SimaQ wrote:
A part-time employee whose hourly wage was increased by 25 percent decided to reduce the number of hours worked per week so that the employee's total weekly income would remain unchanged. By what percent should the number of hours worked be reduced?
(A) 12.5%
(B) 20%
(C) 25%
(D) 50%
(E) 75%
30-sec approach: By what percent must hours worked decrease so that total weekly income remains unchanged?
By 1 - (fractional inverse of the percent increase)When the original quantity is the start and end value, percent increase and percent decrease are inversely proportional. Use a fraction for the percent increase of one factor. Flip that fraction. Subtract from 1. The result is the percent by which the other factor must decrease. Thus:
\(xy = 1\)
\(x\) increases by 25% = 1.25* = \(\frac{5}{4}\)
Flip to \(\frac{4}{5}\) and subtract from 1 to yield percent by which \(y\) must decrease:
\(1 - \frac{4}{5} = \frac{1}{5}\) = 20 percent
(Or assess the flipped fraction: \(\frac{4}{5}\) = .8 = 80 percent = 20 percent decrease)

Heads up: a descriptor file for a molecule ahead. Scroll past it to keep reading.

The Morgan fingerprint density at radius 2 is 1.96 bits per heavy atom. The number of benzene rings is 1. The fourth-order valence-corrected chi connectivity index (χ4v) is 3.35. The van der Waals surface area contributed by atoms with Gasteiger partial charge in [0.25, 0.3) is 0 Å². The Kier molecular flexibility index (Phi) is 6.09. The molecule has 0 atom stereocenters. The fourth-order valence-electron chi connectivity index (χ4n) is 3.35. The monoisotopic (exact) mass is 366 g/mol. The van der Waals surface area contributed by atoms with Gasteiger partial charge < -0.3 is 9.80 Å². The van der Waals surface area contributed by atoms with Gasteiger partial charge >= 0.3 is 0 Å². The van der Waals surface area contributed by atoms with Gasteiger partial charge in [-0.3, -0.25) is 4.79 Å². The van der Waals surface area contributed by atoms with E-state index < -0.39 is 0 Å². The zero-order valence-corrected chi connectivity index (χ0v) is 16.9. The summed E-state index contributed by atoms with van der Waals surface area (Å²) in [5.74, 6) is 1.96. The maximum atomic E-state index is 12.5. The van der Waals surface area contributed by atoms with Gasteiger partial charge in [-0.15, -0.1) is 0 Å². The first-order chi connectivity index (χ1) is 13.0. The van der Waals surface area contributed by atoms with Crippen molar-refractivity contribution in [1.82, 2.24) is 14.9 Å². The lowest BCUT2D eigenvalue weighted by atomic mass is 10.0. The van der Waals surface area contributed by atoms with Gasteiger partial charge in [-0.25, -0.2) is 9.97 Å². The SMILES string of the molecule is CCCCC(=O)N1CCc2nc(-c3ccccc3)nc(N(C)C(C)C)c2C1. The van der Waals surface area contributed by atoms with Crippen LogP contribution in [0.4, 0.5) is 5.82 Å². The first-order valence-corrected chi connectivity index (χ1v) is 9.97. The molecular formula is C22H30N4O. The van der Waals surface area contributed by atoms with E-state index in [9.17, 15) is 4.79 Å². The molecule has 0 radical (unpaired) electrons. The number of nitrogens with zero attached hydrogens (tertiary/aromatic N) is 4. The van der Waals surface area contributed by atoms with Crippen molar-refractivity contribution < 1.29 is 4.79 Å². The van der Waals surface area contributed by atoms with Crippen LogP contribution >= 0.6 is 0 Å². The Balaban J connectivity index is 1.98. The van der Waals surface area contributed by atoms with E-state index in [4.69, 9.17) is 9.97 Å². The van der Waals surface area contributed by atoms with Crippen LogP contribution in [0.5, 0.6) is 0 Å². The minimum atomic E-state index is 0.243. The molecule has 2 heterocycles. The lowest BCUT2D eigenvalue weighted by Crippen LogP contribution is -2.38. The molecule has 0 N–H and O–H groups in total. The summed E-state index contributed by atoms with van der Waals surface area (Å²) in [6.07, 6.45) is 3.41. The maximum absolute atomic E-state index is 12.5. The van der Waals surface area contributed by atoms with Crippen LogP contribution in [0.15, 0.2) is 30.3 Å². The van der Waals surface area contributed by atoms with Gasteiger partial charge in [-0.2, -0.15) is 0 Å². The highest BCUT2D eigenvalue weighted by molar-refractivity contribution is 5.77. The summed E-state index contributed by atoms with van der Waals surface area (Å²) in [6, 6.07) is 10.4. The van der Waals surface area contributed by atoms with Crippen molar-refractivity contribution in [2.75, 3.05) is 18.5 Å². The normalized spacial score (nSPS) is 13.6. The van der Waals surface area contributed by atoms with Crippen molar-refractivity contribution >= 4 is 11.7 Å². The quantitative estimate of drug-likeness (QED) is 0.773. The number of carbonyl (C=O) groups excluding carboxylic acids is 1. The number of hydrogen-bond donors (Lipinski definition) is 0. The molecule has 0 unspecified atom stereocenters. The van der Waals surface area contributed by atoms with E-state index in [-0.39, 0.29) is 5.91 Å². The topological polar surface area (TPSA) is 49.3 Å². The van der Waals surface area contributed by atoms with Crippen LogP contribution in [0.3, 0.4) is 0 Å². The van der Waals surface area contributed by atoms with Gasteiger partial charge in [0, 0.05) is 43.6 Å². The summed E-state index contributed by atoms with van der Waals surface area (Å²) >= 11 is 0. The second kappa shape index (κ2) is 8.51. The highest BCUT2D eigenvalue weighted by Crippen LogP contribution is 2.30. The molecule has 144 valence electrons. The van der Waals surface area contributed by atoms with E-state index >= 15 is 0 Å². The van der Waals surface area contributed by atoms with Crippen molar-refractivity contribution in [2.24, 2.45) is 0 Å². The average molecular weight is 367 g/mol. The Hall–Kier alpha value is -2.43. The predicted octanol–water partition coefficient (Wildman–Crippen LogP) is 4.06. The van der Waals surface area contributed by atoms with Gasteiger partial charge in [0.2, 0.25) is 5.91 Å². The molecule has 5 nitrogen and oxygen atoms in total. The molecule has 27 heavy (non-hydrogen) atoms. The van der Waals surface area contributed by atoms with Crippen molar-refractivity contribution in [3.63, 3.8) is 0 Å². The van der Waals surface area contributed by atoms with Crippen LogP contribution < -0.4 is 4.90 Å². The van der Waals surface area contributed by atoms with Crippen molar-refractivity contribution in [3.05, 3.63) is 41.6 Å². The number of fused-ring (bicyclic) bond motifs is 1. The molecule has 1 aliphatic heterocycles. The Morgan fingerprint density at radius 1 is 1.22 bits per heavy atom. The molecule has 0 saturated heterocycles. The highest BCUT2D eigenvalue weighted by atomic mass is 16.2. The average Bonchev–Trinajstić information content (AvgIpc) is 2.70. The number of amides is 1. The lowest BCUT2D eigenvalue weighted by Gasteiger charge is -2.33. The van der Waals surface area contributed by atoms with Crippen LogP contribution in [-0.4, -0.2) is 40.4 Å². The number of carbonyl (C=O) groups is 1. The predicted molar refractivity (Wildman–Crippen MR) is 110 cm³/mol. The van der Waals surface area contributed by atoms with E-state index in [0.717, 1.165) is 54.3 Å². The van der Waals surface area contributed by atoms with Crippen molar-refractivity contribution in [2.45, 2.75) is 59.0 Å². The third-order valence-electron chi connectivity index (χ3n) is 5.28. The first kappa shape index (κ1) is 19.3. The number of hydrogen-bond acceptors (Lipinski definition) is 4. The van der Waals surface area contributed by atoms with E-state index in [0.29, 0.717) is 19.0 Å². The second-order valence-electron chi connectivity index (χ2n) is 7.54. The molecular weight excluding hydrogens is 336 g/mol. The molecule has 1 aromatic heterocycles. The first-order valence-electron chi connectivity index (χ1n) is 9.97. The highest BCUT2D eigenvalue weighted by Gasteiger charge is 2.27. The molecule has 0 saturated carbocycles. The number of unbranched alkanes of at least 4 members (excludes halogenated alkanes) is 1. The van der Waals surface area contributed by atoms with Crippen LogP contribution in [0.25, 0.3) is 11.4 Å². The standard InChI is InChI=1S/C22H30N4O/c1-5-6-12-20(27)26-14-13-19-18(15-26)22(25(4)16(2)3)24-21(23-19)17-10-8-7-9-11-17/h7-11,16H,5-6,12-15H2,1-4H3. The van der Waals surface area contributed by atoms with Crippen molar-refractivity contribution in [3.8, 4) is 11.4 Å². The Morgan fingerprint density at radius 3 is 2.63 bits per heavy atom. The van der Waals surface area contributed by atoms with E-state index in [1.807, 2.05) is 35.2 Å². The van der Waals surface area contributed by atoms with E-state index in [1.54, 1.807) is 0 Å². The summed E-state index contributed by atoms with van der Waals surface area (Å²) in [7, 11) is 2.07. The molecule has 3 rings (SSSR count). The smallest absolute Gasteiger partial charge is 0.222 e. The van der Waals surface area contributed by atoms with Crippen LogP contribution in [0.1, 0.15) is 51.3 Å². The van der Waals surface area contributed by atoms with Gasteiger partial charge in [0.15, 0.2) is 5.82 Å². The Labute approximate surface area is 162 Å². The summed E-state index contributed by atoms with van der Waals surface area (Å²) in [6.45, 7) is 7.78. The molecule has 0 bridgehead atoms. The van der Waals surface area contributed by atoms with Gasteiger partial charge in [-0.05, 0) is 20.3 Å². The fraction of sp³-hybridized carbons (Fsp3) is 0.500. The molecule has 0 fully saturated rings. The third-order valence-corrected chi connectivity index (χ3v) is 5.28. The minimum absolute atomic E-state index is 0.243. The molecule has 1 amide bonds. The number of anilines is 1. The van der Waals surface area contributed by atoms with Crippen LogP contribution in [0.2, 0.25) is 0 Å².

Note: if \(xy = 1\), then
\(\frac{5}{4}x *
\frac{4}{5}y =
1\)
Longer method, w/ numbers (no need!):
x = wage per hour = $20
y = # of hours worked = 10
(Wage per hour)(# of hours) = total weekly income
Total wages = $20 * 10 = $200
x, $20, increases by 25 percent:
x = \(\frac{5}{4}(20)\) = 25. We want $200. What is y?
\((25)(y)= 200\), so \(y = 8\)
By what percent did y decrease?
\(\frac{new-old}{old} =\frac{10-8}{10} =\frac{1}{5} = .20 * 100 =\) 20%
In other words, when you want the original quantity to remain the same and one factor increases by a percent, to calculate the corresponding percent decrease, finding and flipping the fraction works.
Answer B
*An increase of 25 percent =
\(1.25 =1\frac{25}{100} = 1\frac{1}{4} = \frac{5}{4}\)
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